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new critic from Brazil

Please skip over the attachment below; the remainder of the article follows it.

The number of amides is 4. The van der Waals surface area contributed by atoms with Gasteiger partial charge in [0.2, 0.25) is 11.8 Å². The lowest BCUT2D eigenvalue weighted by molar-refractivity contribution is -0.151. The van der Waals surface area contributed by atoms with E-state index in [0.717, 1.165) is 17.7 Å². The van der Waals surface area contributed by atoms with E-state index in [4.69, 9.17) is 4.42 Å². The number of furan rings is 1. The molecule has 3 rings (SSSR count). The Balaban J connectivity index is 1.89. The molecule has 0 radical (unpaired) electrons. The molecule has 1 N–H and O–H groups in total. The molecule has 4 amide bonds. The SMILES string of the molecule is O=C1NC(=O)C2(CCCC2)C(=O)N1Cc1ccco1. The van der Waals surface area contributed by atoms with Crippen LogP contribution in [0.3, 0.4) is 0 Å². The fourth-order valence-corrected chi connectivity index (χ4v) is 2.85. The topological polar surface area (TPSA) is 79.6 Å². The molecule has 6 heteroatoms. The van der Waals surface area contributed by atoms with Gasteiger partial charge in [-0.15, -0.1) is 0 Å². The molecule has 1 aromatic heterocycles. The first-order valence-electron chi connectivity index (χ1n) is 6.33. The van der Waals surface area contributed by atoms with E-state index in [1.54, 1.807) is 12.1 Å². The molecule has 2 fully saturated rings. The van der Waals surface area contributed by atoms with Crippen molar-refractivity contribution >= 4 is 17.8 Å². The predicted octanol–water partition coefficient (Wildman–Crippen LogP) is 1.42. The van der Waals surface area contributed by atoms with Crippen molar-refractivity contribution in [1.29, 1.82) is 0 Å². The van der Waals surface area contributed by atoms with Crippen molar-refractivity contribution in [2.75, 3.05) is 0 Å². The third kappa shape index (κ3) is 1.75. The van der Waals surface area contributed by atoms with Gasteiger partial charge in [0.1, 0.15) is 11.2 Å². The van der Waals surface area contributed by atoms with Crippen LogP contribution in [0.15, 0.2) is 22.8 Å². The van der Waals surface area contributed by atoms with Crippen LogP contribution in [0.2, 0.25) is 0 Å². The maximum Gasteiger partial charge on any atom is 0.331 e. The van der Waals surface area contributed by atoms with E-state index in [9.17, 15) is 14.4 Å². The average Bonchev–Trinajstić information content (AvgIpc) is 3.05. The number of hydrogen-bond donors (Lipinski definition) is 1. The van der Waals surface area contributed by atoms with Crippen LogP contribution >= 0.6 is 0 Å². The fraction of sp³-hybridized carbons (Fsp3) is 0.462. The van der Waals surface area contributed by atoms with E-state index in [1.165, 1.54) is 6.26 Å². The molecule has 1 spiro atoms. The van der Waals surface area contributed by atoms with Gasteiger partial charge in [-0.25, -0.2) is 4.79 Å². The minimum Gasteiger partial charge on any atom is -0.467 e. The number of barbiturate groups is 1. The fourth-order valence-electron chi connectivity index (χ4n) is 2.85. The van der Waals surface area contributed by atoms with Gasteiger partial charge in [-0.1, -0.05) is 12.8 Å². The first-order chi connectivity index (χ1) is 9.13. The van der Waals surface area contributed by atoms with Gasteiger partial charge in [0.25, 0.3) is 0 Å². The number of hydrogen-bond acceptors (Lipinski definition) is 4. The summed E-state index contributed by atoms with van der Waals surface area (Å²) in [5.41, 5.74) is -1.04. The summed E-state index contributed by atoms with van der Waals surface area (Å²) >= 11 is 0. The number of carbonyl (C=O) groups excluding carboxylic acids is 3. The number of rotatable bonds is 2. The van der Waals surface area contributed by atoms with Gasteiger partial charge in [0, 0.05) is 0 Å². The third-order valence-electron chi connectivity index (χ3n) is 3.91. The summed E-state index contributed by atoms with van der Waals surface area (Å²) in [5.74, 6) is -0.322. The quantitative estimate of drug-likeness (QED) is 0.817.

Vassilis Mazomenos is a Greek director, writer and producer. In Exílio (2019) he decided to work with a very current theme: migration. The feature already opens referencing sad daily scenes of boats adrift, in which refugees pin their hopes. The film predates the case, but we cannot help remembering when the Greek government expelled and abandoned at least 1,072 refugees on the high seas. The complexity arises when we discover that the man adrift is a Greek who tried to flee his own country. Rescued by the coastal authorities, he becomes a kind of refugee within his own homeland. He becomes an outsider within the society in which he was raised. His first attempt at theft is a failure, he ends up in prison and suffers humiliation at the hands of his nationalist compatriots, who consider him practically a traitor. This, however, is only the beginning of a series of misfortunes that present Aris, regardless of his will. The cycle of horrors includes slavery, murder and various types of physical and psychological violence, perpetrated by those who consider themselves superior – in other words, whites with money. Aris’s journey is a spiral of humiliation and violence that sometimes flirts with the surreal. Some moments follow a narrative structure as if it were a dream, or more precisely, a nightmare. The actions are not connected logically and linearly, but because of the abuses suffered and absurdity found by the protagonist.

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